Juha's Reviews > Tony Wheeler's Bad Lands

Tony Wheeler's Bad Lands by Tony Wheeler
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's review
Feb 08, 2009

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bookshelves: asia, central-asia, middle-east, travel
Recommended for: travel writing friends.

Tony Wheeler, the founder of Lonely Planet, set out to visit nine ‘bad lands’ or countries that are essentially corrupt, where dictatorial rulers treat their own citizens badly, and that pose a threat to their neighbours. As Wheeler points out, it has nothing to do with geography or topography, but with how the people who run the country behave. So how did he choose the ‘bad lands’ to visit? Well, he started with what George W. Bush described as the ‘axis of evil’ (now here some alarm bells are starting to ring): Iran, Iraq and North Korea. He added others that are frequently considered ‘bad,’ including Burma (Myanmar), Cuba and Libya, as well as Afghanistan due to its never-ending troubles. He also included Albania, which mended its ways already years ago, as well as Saudi Arabia, which definitely belongs on the list, although it seldom is included because of the kingdom’s oil and seemingly friendly relations with the United States. The list is by no means exhaustive—and some of the countries shouldn’t really even be on it—but the author apparently had his reasons to travel to these selected ones. As the reader finds out farther in the book, the traveller does take a more nuanced view and does not accept the mostly Western stereotypes of these countries as bad or evil.

I really wanted to like this book more than I did. Tony Wheeler is an overall nice guy and his observations are mostly smart and well informed. However, the stories are too often just describing what he did during the days he spent visiting these nations. There are long descriptions of specific historic or cultural sites and museums, the dinners he had. He also compares what he sees today with his experiences visiting several of the same places on the hippie trail decades ago. Some of the observations are interesting, but others seem trivial. Also, the interestingness of the chapters varies considerably, with some being quite absorbing while others are rather tedious.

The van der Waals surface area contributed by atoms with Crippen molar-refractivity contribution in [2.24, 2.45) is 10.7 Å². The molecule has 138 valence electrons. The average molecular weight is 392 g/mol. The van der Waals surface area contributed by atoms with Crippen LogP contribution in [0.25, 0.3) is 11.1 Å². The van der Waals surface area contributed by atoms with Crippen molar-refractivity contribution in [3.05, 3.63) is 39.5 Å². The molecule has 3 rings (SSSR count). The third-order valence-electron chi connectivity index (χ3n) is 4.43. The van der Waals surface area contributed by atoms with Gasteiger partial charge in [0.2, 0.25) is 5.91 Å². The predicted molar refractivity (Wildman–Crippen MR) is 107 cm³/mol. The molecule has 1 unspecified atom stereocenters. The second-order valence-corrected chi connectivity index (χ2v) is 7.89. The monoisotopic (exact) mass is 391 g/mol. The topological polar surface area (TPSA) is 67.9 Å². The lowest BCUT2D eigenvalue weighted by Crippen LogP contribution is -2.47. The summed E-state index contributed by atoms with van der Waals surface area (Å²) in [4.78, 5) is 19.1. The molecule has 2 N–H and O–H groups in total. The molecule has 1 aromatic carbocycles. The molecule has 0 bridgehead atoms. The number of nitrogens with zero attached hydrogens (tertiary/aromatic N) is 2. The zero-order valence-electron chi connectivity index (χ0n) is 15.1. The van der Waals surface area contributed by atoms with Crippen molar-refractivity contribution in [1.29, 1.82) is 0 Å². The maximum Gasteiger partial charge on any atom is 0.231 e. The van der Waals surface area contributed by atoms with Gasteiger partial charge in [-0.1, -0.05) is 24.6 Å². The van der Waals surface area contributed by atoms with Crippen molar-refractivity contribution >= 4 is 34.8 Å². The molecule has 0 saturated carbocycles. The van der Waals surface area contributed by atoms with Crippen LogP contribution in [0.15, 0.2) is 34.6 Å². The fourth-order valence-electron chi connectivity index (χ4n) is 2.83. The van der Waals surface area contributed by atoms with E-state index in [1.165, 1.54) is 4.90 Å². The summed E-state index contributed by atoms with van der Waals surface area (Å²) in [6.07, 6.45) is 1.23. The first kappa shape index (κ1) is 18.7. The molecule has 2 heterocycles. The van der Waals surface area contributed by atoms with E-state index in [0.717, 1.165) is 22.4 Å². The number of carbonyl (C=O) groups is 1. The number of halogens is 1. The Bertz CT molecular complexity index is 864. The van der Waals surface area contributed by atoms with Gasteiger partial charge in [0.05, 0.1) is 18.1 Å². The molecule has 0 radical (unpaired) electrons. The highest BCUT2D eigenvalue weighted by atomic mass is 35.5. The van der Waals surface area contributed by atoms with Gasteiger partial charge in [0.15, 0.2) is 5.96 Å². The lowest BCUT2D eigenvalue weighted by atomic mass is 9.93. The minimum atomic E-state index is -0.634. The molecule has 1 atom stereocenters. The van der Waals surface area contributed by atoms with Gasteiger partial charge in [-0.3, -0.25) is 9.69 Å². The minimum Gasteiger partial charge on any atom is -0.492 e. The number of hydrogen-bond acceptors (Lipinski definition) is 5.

In all fairness, much of this is not the author’s fault. After all, these are mostly rather closed societies and only accessible through organized tours—we know that’s not Tony’s preferred mode of travel, but what can he do? He talks to local people to the extent possible, but often it just isn’t as tourists are not encouraged to communicate with the natives. Often the conversations are filtered through tour guides, interpreters and political guardians. Some of the countries, like Cuba, are rather open for visitors to explore on their own; others, like North Korea, certainly are not. Yet in other places, like in Iraq, the security situation limits where a traveller can safely wander.

Some of the best parts of the book are when Tony Wheeler ruminates about the historical and political events that have shaped these countries to become what they are. Here he is able to demonstrate his knowledge of history and understanding of the societies acquired over decades of travel and interest in international affairs. His casual way of relating the stories is appealing.

Towards the end, Tony Wheeler introduces his Evil Meter™ that he then applies to the countries that he has visited. The tool measures countries on three basic scales: how well they treat their own citizens, whether they promote terrorism, and whether they pose threats to their neighbours. He then doles out one extra point to countries with significant personality cults. Rated on this scale, North Korea emerges as the worst of the lot and Cuba scores hardly any points. The book was published in 2007 and does not therefore reflect some of the more recent events (for example the Iranian election debacle of June 2009 or the hero’s welcome to Al-Megrahi, the alleged Lockerbie bomber, to Libya). Whether these would change the results in any way is debatable. One could also criticize the Evil Meter for paying too much attention to terrorism and threats to neighbours (after all, these two are arguably related) and too little to, say, oppression of women. Despite its appalling performance on the latter front, Saudi Arabia emerges almost unscathed!

In the final chapter, Wheeler discusses other bad-lands candidates and, rightly, lists many a country that could be perhaps worse than those visited by him for this book. Somalia, Sudan, Zaire/Congo and Zimbabwe in Africa range from failed states to dictatorships where citizens’ human rights are routinely violated. Others, such as Haiti, Solomon Islands and Papua New Guinea, are pretty bad and Wheeler also lists Pakistan as a noteworthy contender for the status. He also speculates about what scores would the United States of George W. Bush and Dick Cheney acquire, but unfortunately doesn’t provide a rating. Finally, and in my mind correctly, he concludes that there is “the combo that is arguably the baddest Bad Land of them all”: Israel/Palestine.

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